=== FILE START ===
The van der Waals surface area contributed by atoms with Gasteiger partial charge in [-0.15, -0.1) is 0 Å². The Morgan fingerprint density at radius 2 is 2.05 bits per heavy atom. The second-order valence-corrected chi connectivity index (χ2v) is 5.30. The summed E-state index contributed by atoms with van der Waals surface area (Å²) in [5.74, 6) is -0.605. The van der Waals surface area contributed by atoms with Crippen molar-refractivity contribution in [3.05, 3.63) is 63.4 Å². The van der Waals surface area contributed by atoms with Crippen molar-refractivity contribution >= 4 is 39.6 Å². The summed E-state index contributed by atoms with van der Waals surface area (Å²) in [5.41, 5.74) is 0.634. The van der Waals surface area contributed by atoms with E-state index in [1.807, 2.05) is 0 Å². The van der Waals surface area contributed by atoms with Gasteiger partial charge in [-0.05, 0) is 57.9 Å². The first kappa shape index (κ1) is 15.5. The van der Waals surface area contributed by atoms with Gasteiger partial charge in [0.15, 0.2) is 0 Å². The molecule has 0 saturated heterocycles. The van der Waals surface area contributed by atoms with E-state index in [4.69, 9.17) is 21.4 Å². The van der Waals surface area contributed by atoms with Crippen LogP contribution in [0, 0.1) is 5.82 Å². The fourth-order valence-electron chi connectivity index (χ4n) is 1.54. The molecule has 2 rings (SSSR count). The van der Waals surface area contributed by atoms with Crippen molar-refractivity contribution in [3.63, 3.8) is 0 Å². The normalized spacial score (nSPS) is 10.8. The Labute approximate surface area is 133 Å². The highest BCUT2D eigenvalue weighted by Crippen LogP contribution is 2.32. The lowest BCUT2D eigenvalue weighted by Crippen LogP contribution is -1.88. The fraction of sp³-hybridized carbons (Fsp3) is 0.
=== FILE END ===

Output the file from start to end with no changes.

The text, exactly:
The van der Waals surface area contributed by atoms with Gasteiger partial charge in [-0.15, -0.1) is 0 Å². The Morgan fingerprint density at radius 2 is 2.05 bits per heavy atom. The second-order valence-corrected chi connectivity index (χ2v) is 5.30. The summed E-state index contributed by atoms with van der Waals surface area (Å²) in [5.74, 6) is -0.605. The van der Waals surface area contributed by atoms with Crippen molar-refractivity contribution in [3.05, 3.63) is 63.4 Å². The van der Waals surface area contributed by atoms with Crippen molar-refractivity contribution >= 4 is 39.6 Å². The summed E-state index contributed by atoms with van der Waals surface area (Å²) in [5.41, 5.74) is 0.634. The van der Waals surface area contributed by atoms with E-state index in [1.807, 2.05) is 0 Å². The van der Waals surface area contributed by atoms with Gasteiger partial charge in [-0.05, 0) is 57.9 Å². The first kappa shape index (κ1) is 15.5. The van der Waals surface area contributed by atoms with Gasteiger partial charge in [0.15, 0.2) is 0 Å². The molecule has 0 saturated heterocycles. The van der Waals surface area contributed by atoms with E-state index in [4.69, 9.17) is 21.4 Å². The van der Waals surface area contributed by atoms with Crippen LogP contribution in [0, 0.1) is 5.82 Å². The fourth-order valence-electron chi connectivity index (χ4n) is 1.54. The molecule has 2 rings (SSSR count). The van der Waals surface area contributed by atoms with Crippen molar-refractivity contribution in [3.63, 3.8) is 0 Å². The normalized spacial score (nSPS) is 10.8. The Labute approximate surface area is 133 Å². The highest BCUT2D eigenvalue weighted by Crippen LogP contribution is 2.32. The lowest BCUT2D eigenvalue weighted by Crippen LogP contribution is -1.88. The fraction of sp³-hybridized carbons (Fsp3) is 0.